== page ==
Within the circus that was New Hampshire Motor Speedway this past weekend--from new $1,000 shoes for Danica Patrick to Dario Franchitti's hot laps in an IndyCar--came a stark message.

Unless circumstances change--and change quickly--this may be the last time NASCAR's Big Top visits the Granite State in June.

It's no secret that track owner Bruton Smith is considering pulling one of two Sprint Cup dates from New Hampshire and petitioning NASCAR to move it to one of his other properties--either to Las Vegas Motor Speedway, which already has one Cup date, or to Kentucky, which currently hosts Nationwide and Camping World Truck Series events.

Don't doubt that Smith is serious about moving to greener pastures--and to Smith, greener pastures mean, among other things, a community where he feels welcome, a police chief that doesn't charge $175,000 for security during race weekends and something more than two-lane access to the racetrack.

Those are issues that have surfaced recently and will influence Smith's decision on dates and tracks when he finalizes his schedule requests to NASCAR. There are those who equate Smith's posture in New Hampshire with threats in 2007 to relocate Charlotte Motor Speedway over a dispute with the city fathers in Concord, N.C., and Cabarrus County.

"He's bluffing," was the refrain then. After Smith, the city and county settled their differences--at least temporarily--the track stayed put.

But Smith isn't bluffing now. It's far easier to move a Cup date than it is to move a speedway.

"I've always been an optimist, and we've had a lot of negativity here--which we don't like," Smith said Sunday at New Hampshire during a press conference to announce the acquisition of a late-July IndyCar date in 2011. "We have not liked it, still don't like it, and tomorrow when I wake up I still won't like it.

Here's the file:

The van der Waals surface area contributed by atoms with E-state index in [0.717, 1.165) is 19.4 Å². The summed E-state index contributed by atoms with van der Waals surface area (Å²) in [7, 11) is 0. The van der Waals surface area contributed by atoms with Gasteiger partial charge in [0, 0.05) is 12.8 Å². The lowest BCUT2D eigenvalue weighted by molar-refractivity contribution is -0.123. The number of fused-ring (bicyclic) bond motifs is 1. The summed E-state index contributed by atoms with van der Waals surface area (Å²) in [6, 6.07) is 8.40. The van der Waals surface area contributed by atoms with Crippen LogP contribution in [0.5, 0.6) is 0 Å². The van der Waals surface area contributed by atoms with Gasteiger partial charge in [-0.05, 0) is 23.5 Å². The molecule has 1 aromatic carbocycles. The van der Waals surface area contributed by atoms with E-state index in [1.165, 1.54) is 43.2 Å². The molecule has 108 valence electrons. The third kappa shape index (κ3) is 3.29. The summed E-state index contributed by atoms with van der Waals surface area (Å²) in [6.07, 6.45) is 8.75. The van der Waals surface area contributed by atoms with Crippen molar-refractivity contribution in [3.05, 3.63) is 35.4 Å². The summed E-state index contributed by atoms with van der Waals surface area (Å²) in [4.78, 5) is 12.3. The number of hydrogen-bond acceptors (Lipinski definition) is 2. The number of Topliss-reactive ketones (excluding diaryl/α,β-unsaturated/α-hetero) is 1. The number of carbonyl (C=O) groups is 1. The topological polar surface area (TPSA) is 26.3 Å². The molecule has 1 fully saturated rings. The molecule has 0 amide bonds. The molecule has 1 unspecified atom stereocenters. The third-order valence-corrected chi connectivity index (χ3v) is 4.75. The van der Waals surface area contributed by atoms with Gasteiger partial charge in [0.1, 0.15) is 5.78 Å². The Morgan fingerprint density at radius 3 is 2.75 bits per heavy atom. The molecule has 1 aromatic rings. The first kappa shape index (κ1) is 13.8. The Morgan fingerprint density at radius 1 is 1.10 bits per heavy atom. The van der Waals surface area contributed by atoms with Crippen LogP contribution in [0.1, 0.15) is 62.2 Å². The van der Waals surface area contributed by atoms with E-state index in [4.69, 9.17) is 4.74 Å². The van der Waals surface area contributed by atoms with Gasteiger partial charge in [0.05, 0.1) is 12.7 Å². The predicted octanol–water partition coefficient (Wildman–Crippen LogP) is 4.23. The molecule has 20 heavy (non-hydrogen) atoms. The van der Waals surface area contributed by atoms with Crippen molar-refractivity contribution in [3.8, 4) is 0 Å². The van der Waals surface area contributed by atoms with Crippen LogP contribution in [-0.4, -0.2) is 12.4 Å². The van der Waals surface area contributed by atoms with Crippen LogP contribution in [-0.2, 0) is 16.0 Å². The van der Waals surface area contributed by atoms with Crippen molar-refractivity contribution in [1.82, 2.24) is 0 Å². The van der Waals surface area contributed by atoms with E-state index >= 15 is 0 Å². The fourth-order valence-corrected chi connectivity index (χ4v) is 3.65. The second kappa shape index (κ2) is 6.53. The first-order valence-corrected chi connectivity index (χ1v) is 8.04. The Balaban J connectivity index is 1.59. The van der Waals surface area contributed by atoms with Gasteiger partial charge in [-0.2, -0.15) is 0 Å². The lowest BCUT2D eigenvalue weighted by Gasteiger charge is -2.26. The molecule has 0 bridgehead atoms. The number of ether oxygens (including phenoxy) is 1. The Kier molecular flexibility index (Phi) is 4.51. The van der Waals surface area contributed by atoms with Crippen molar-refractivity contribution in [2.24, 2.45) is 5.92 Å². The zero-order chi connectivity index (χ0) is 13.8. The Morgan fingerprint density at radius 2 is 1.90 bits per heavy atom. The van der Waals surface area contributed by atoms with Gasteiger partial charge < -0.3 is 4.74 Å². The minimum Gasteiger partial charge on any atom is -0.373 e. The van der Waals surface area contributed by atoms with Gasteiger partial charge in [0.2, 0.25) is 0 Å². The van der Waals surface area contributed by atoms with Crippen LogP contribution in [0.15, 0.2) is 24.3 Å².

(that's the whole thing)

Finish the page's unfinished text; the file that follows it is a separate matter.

"So that's not good. You cannot do what we do, or anybody else in this business does ... You have a very big event here today (Sunday's Sprint Cup race), and, yes, we have a lot of people here in this market, but we find--I don't care where we are--you can't do it alone. You have to have the blessings of the city, county, state in order to do what you do when you draw these huge crowds."

Before the press conference, Smith and track general manager Jerry Gappens held a question-and-answer session with New Hampshire fans in the Nationwide garage. Smith was asked no less than five times whether he intended to move a Cup date from New Hampshire.

"You haven't answered the question yet," said the third fan to inquire. "I'd like a 'Yes' or 'No'--will New Hampshire have two Cup races next year?"

Each time, Smith deflected the question, citing the necessity of meeting with NASCAR to discuss the schedule.

"When we have something to announce, we'll announce it," Smith said.

New Hampshire Gov. John Lynch, who appeared at the IndyCar announcement, was every bit as adept in sidestepping questions about what the state might do to keep both Cup dates.

"I want the race weekend to be successful," Lynch said, when asked about the state perhaps stepping in in lieu of the local authorities. "And as I said before, I want New Hampshire to be Mr. Smith's favorite venue for racing. And I'll do everything I can to make sure that happens."

But the clock is ticking. Smith had preliminary meetings with NASCAR president Mike Helton and senior vice president of racing operations Steve O'Donnell on Saturday at the racetrack. A follow-up phone call was on the docket for Monday afternoon.

New Hampshire may well be running out of time, and Smith's strengthened synergy with the IndyCar Series is a source of additional leverage for his Speedway Motorsports Inc., which will host as many as five IndyCar races at its venues next year.

As Gappens likes to say facetiously, there's Light Speed and there's Bruton Speed--the implication being that, when Smith determines a course of action, Smith moves faster.

On a local and state level, things just may not be moving fast enough to save one of the two Cup races at New Hampshire.


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